Deadlock Avoidance is a process that is going to use by operating system to check whether the system is existing in a safe mode or in an unsafe mode. Therefore, now we are going to explain all possible things about deadlock avoidance in OS (Operating System) and deadlock avoidance algorithm in OS with ease. After reading this article, you will definitely educate about what is deadlock avoidance in OS without any hassle.
What is Deadlock Avoidance?
Definition – Deadlock avoidance is the mostly used by several types of operating systems, but it is used mainly for end users. This concept is more comfortable for single user system because they use their system for simply browsing as well as other simple activities.
How Does Deadlock Avoidance Work?
Deadlock avoidance works by letting the operating system know the process requirements of resources to complete their execution, and accordingly, the operating system checks if the requirements can be met without causing a deadlock. The following steps are involved in deadlock avoidance:
- The process must tell the operating system the maximum number of resources it may ever need.
- The operating system identify the resource allocations and multiple requests are fired by processes to examine if granting a request would potentially result in a deadlock.
- The operating system checks if the resulting state of the system after granting the request would cause a deadlock or not.
- If the resulting state is safe, the request is granted, and the process can continue execution.
- If the resulting state is unsafe, the request is denied, and the process must wait until the required resources become available.
Deadlock avoidance technique (method) helps to avoid deadlock to occur in the system. So, Wait for Graph technique is used for deadlock avoidance.
Wait for Graph Technique
Wait for Graph’s concept is used in the deadlock avoidance, but it can’t bear the large database, it is designed mainly for small databases.
In the Wait for Graph, to create the relationship in the among of resources and transactions. If, any time transaction is needed of resources then it fires the request for those resources, but that same time those resources are already hold by other transactions. Then they are persisted at the one edge on the Wait for Graph. So, If Wait for Graph is converted into cycle form then deadlock is happened into system, otherwise it is not persisted into system.
Whenever process fires the requests for available resource, then system must have to decide that if immediate allocations free the system in safe state.
System is in safe state if there exists a sequence <P1, P2, …, Pn> of ALL the processes in the systems such that for each Pi, the resources that Pi can still request can be satisfied by currently available resources + resources held by all the Pj, with j < I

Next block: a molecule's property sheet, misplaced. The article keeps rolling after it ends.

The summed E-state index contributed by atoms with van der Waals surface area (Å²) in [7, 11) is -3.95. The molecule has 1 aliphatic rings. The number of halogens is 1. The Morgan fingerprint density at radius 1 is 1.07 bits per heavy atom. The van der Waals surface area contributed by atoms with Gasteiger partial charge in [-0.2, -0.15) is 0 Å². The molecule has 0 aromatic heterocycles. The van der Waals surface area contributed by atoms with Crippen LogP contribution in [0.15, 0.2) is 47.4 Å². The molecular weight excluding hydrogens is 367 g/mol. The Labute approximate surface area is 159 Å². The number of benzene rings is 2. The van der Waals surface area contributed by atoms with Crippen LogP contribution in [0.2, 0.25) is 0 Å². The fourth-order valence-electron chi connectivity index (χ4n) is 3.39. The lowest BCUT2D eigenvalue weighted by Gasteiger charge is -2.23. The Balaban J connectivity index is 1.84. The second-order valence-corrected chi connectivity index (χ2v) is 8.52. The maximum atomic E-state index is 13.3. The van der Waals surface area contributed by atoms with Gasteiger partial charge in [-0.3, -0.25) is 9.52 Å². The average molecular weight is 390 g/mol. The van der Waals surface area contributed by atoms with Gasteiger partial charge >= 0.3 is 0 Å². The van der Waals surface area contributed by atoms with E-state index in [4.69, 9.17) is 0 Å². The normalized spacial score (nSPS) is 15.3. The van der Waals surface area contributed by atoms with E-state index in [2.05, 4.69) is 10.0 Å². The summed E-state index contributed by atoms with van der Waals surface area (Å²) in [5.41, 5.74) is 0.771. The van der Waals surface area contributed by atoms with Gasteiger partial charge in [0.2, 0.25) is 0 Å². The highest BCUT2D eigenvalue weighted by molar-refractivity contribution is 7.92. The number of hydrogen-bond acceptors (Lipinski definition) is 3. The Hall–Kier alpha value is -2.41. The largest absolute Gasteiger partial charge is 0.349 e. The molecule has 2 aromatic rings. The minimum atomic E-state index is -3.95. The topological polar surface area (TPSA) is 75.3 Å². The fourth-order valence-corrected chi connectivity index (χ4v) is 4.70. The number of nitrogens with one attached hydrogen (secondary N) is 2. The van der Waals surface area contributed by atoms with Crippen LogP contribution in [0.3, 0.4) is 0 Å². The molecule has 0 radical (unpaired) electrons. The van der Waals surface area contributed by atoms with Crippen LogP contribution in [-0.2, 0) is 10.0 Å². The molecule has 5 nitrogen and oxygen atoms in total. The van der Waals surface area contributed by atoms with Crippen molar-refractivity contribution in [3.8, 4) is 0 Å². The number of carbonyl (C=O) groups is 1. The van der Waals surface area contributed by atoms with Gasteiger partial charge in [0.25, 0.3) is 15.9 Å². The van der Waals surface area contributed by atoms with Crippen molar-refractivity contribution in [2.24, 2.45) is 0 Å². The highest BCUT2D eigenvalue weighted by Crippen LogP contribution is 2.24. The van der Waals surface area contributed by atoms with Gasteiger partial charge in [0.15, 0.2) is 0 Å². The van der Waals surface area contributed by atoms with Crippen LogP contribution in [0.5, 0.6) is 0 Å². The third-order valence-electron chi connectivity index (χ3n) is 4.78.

Then is –
- If, Pi resource does not require immediately available, then Pi have to wait until completely Pj have been finished.
- Whenever Pj is getting ending, then Pi can receive required resources, execute, return allocated resources, and terminate.
- If Pi terminates, then Pi+1 can get its required resources, and so on.
Primary Facts –
- If system is getting in the safe state, then does not happen deadlock
- If system is getting in the unsafe state, then may be occur deadlock
- If ensure that system will never going to enter an unsafe state, then Avoidance is getting.
Deadlock Avoidance can be solved by two different algorithms, such as –
- One instance of a resources type – To use a Resource Allocation Graph
- Several instance of a resources type – To use Banker’s Algorithm
Resource Allocation Graph
In the Resource Allocation Graph, to represent of all states of system in the graphically form. Resource Allocation Graph contains the whole information related to all processes those are hold by few resources otherwise getting to wait for some resources.
Vertices have two varieties, Resource and Process. Every vertices is shown by different shape, such as Circle represents a process, and other side rectangle represents a resources.
Resources may be containing the multiple instances, and every instance will be represented by a dot inside the rectangle.
Let’s walk through a simple example of deadlock avoidance using a Resource Allocation Graph (RAG) and the four main resource allocation policies: Mutual Exclusion, Hold and Wait, No Preemption, and Circular Wait.
Consider a system with two processes, P1 and P2, and three resources, R1, R2, and R3. The system keeps track of the resource allocation and request status using an RAG. Here’s the initial state of the system:
In RAG (Resource Allocation Graph), Initially, there are no edges in the graph, indicating that no resources are allocated or requested.
Let’s go through a sequence of resource requests and allocations, ensuring that the deadlock avoidance policies are followed:
Mutual Exclusion: Resources must be non-shareable.
P1 requests R1.
The request is granted, and an edge is added from P1 to R1 in the RAG.
P2 requests R1.
Since R1 is already allocated to P1, P2’s request is denied, adhering to mutual exclusion.
Hold and Wait: Processes must request all the resources they need at the beginning.
P1 requests R2.